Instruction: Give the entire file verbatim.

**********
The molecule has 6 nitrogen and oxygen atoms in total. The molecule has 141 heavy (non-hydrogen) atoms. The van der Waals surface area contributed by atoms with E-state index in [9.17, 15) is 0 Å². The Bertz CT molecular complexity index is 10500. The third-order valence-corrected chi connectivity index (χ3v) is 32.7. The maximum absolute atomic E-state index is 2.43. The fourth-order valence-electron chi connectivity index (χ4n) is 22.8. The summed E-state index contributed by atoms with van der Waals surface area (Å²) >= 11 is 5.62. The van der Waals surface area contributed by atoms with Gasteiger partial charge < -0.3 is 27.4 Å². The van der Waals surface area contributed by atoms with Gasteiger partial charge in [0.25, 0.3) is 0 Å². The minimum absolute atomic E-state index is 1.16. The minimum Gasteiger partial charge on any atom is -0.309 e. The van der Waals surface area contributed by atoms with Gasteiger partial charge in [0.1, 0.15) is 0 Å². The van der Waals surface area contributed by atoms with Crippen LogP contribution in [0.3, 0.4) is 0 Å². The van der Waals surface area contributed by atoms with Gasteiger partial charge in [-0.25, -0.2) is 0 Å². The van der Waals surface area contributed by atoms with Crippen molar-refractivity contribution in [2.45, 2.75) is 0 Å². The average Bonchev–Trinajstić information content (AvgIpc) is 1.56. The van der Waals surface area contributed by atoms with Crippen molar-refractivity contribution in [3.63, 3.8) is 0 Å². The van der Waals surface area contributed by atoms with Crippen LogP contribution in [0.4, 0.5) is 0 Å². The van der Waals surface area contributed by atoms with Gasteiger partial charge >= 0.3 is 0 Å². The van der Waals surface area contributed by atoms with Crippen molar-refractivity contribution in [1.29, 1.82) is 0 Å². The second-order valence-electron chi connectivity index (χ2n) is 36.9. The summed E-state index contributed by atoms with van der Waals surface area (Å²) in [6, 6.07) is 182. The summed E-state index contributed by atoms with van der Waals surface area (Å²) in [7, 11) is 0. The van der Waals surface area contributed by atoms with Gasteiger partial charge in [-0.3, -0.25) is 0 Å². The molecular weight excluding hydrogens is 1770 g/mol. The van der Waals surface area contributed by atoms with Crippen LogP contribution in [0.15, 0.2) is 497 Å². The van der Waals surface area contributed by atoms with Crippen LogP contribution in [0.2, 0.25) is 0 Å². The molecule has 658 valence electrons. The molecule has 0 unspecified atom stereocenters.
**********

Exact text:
The molecule has 6 nitrogen and oxygen atoms in total. The molecule has 141 heavy (non-hydrogen) atoms. The van der Waals surface area contributed by atoms with E-state index in [9.17, 15) is 0 Å². The Bertz CT molecular complexity index is 10500. The third-order valence-corrected chi connectivity index (χ3v) is 32.7. The maximum absolute atomic E-state index is 2.43. The fourth-order valence-electron chi connectivity index (χ4n) is 22.8. The summed E-state index contributed by atoms with van der Waals surface area (Å²) >= 11 is 5.62. The van der Waals surface area contributed by atoms with Gasteiger partial charge < -0.3 is 27.4 Å². The van der Waals surface area contributed by atoms with Gasteiger partial charge in [0.25, 0.3) is 0 Å². The minimum absolute atomic E-state index is 1.16. The minimum Gasteiger partial charge on any atom is -0.309 e. The van der Waals surface area contributed by atoms with Gasteiger partial charge in [0.1, 0.15) is 0 Å². The van der Waals surface area contributed by atoms with Crippen LogP contribution in [0.3, 0.4) is 0 Å². The van der Waals surface area contributed by atoms with Gasteiger partial charge in [-0.25, -0.2) is 0 Å². The van der Waals surface area contributed by atoms with Crippen molar-refractivity contribution in [2.45, 2.75) is 0 Å². The average Bonchev–Trinajstić information content (AvgIpc) is 1.56. The van der Waals surface area contributed by atoms with Crippen molar-refractivity contribution in [3.63, 3.8) is 0 Å². The van der Waals surface area contributed by atoms with Crippen LogP contribution in [0.4, 0.5) is 0 Å². The van der Waals surface area contributed by atoms with Gasteiger partial charge >= 0.3 is 0 Å². The van der Waals surface area contributed by atoms with Crippen molar-refractivity contribution in [1.29, 1.82) is 0 Å². The second-order valence-electron chi connectivity index (χ2n) is 36.9. The summed E-state index contributed by atoms with van der Waals surface area (Å²) in [6, 6.07) is 182. The summed E-state index contributed by atoms with van der Waals surface area (Å²) in [7, 11) is 0. The van der Waals surface area contributed by atoms with Gasteiger partial charge in [-0.3, -0.25) is 0 Å². The molecular weight excluding hydrogens is 1770 g/mol. The van der Waals surface area contributed by atoms with Crippen LogP contribution in [0.15, 0.2) is 497 Å². The van der Waals surface area contributed by atoms with Crippen LogP contribution in [0.2, 0.25) is 0 Å². The molecule has 658 valence electrons. The molecule has 0 unspecified atom stereocenters.